The Q&A Archives: Rhododendron Rust

Question: Over the past few weeks I have noticed a problem with my rhododendrons which are located on a southweasterly exposure but most within an area shaded by taller trees.

Particularly near the bottom of the plants, the leaves are dying back from the end of the branch. The brown dead part at least appears to start at the end and then "backwards" over several leaves which then also turn brown and die. I am suspecting a fungus but need to know what it is and proper treatment.

Also, some of the other leaves have brown discolored spots as well. Hmmm - I have just brought in a few of these leaves to examine and describe and it seems the leaf is first turning brown from the stem end. These brown spots follow the veins of the leaf as well as showing general discoloration on the edges. On the underside of the leaf this discoloration is rust colored.

Can you assist with diagnosis and treatment?

Many thanks.

Answer: One thing to note is that rhodendrons have very shallow roots, so if you've done anything to disturb the top few inches of soil, that could be a factor in weakening the plants.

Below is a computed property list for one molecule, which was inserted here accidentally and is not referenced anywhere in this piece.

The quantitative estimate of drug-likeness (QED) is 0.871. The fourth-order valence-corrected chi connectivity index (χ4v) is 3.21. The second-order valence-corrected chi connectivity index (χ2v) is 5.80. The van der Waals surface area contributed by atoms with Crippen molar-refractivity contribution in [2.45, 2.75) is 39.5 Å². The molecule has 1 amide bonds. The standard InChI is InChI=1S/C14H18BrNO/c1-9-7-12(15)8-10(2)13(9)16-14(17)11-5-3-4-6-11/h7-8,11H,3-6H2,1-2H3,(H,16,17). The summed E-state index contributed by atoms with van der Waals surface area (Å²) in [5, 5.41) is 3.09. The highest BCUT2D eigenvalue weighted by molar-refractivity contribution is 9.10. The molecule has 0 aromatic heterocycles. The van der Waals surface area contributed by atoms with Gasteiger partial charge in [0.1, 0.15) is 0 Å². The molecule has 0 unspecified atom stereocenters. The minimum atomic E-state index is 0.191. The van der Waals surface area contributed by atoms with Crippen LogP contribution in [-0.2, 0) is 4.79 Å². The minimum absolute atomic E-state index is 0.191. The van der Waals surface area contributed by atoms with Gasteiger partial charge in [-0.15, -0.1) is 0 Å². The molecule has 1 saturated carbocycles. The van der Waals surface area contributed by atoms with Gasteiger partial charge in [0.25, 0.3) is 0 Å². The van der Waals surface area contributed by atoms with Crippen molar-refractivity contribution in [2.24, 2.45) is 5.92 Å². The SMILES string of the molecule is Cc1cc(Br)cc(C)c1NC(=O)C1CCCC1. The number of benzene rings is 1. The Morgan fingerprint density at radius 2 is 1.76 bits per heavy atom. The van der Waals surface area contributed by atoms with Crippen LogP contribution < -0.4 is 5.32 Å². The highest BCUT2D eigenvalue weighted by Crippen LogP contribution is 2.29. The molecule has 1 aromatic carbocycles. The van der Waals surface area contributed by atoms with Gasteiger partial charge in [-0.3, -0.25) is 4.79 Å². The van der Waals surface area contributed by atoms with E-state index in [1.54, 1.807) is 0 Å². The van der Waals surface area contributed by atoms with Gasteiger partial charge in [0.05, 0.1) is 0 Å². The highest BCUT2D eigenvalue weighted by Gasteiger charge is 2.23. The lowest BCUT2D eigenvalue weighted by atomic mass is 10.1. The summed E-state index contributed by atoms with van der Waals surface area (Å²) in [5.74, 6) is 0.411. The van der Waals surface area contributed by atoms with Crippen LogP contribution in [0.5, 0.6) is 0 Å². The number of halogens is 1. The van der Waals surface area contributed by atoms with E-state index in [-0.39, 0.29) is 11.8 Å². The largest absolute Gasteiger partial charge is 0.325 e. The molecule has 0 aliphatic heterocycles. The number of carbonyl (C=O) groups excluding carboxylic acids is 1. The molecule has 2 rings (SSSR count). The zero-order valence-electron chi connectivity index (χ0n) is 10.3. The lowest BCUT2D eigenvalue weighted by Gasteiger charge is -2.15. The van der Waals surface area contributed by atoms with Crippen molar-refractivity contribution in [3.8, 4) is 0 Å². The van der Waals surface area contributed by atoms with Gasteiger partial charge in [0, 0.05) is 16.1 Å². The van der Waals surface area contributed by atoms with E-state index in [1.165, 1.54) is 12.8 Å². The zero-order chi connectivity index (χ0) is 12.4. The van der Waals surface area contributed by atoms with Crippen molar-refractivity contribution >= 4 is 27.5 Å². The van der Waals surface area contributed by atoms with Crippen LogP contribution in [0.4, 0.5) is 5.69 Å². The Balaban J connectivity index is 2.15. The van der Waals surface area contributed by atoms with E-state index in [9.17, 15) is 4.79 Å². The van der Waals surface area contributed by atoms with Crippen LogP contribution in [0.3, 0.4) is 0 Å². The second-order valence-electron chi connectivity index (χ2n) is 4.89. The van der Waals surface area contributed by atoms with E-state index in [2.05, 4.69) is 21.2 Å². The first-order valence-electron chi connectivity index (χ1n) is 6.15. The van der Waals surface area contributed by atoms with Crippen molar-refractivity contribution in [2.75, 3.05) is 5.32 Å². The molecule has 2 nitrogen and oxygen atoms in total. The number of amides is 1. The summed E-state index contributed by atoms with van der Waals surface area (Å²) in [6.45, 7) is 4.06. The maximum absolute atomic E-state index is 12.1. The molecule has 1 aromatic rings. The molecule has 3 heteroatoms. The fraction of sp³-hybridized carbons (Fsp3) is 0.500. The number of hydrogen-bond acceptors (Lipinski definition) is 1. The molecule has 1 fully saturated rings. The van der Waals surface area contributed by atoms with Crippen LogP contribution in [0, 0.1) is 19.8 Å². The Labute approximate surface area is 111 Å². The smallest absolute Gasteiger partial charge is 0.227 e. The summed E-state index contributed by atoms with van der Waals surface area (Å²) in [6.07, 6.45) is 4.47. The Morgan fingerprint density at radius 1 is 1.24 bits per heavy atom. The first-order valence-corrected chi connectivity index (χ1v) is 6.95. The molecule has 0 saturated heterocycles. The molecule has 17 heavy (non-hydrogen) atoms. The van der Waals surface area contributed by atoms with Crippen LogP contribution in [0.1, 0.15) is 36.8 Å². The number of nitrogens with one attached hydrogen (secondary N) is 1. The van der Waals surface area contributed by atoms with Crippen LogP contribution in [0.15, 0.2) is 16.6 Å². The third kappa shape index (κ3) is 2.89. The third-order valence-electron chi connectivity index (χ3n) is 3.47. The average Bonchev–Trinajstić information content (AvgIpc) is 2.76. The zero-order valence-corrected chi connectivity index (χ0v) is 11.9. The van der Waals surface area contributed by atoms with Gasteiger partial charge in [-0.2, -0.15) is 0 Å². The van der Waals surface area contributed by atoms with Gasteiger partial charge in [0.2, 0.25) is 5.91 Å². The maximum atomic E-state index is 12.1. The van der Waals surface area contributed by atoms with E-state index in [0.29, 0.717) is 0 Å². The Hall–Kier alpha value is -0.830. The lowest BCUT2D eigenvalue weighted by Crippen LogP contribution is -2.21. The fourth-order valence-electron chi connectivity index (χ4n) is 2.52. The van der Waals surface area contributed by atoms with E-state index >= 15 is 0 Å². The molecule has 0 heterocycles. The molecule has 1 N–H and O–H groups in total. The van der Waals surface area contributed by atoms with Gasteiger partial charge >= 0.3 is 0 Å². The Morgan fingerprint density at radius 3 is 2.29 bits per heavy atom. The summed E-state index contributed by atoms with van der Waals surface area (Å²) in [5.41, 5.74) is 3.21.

It's possible that your plants are suffering from an infection of rust, a disease caused by the fungus Pucciniastrum vacinii. Symptoms include rust-colored pustules on the undersides of the leaves, which eventually release golden or brownish spores. This fungus requires an alternate host--hemlock--to complete its life cycle, so if there are hemlocks nearby, suspect rust.

Rust can be difficult to control once an infection has taken hold. You can try spraying with a sulfur-based fungicide every 10 days or so during July and August. Or you could try spraying a neem-based product. Neem is a botanical extract that has fungicidal properties. Also, prune and destroy all affected foliage.

I can't say for sure if you are dealing with rust, but I hope this offers some help.

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